Too many cooks

Author: Tom Wiseman, Managing Director, Enhance London

7Enhance_Nov-HR

How many multi-asset Investment Managers to employ in a single client portfolio is an obvious FAQ for Investment Consultants. Most people, myself included, believe that some degree of manager diversification is sensible – but at what point do too many cooks spoil the investment broth?

Assuming each manager is given a similar multi-asset class mandate, rather than a specialist role within the portfolio, my view is that far fewer managers are needed than are usually employed by clients and their advisers. Irrespective of portfolio size 2 managers is usually more than adequate, rising to 4 for particularly large or counterparty sensitive cases.

What is important is not the number of managers, but that the managers employed have different investment processes and styles. Two decent managers with contrasting styles, such as a ‘top down’ paired with ‘bottom up’ manager, should deliver similar results over the long term but with slightly different investment journeys. The net result is usually a better risk-adjusted overall return for the client.

The more managers employed, the more likely the overall portfolio is to perform in line with the peer group. There are only so many top quartile performers out there, so even the most robust research framework will fall short when trying to consistently select a large number of outperforming managers for a particular mandate.

Add to this a number of home truths about the investment industry and you have even more support for the thesis that concentrated manager selection is better:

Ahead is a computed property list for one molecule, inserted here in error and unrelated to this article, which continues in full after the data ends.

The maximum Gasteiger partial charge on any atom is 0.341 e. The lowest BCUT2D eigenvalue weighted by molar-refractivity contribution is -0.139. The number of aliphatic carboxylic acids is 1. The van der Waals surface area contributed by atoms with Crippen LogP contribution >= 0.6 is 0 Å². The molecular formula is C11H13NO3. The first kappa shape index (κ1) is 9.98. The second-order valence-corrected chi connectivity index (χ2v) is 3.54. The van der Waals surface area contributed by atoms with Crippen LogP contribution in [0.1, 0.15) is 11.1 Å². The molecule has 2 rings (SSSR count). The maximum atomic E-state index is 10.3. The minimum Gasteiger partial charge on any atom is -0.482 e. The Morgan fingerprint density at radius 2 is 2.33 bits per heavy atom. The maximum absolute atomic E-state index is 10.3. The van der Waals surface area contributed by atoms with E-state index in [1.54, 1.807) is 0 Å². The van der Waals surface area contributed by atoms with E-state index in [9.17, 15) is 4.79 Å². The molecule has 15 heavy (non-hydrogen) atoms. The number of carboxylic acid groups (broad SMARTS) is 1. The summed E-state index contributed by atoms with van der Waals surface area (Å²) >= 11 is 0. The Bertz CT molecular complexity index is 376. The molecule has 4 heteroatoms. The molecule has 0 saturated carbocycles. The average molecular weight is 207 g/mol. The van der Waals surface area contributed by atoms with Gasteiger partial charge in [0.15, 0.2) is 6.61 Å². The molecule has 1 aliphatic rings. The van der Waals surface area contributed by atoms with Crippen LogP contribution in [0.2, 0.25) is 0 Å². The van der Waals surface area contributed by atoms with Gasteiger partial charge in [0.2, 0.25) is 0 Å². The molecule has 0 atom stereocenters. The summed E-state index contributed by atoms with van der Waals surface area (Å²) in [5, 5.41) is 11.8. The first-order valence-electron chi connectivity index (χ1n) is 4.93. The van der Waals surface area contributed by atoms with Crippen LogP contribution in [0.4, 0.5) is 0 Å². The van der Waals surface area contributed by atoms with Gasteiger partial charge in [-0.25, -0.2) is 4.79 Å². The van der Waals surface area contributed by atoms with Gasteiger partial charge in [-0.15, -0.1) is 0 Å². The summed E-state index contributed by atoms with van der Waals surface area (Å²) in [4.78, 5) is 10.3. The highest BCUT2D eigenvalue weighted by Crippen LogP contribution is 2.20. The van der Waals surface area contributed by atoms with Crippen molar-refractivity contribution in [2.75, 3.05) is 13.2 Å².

1: Larger investments secure preferential fees
2: Higher fee paying clients enjoy better service
3: Scale provides a wider investment universe

At Enhance we prefer to work with a relatively small number of managers on each client portfolio. Through our detailed research process, we are confident we can select a small number of outperforming and differentiated managers per mandate. On request we can select more, but this is normally performance dilutive.

By working with a handful of managers on each portfolio, we can achieve better fee terms (the first barrier to performance), work more collaboratively with our chosen managers to ensure compliance with the prescribed mandate and act more decisively on manager changes when required.

Ultimately we do not feel the need to justify our existence by investing with a larger number of managers and rely on our consolidated reporting capabilities to show value. Our clients pay us to ensure that they achieve their long-term investment objectives – our aim is to do so in the most efficient way possible.

More information on how we select our managers can be found here.

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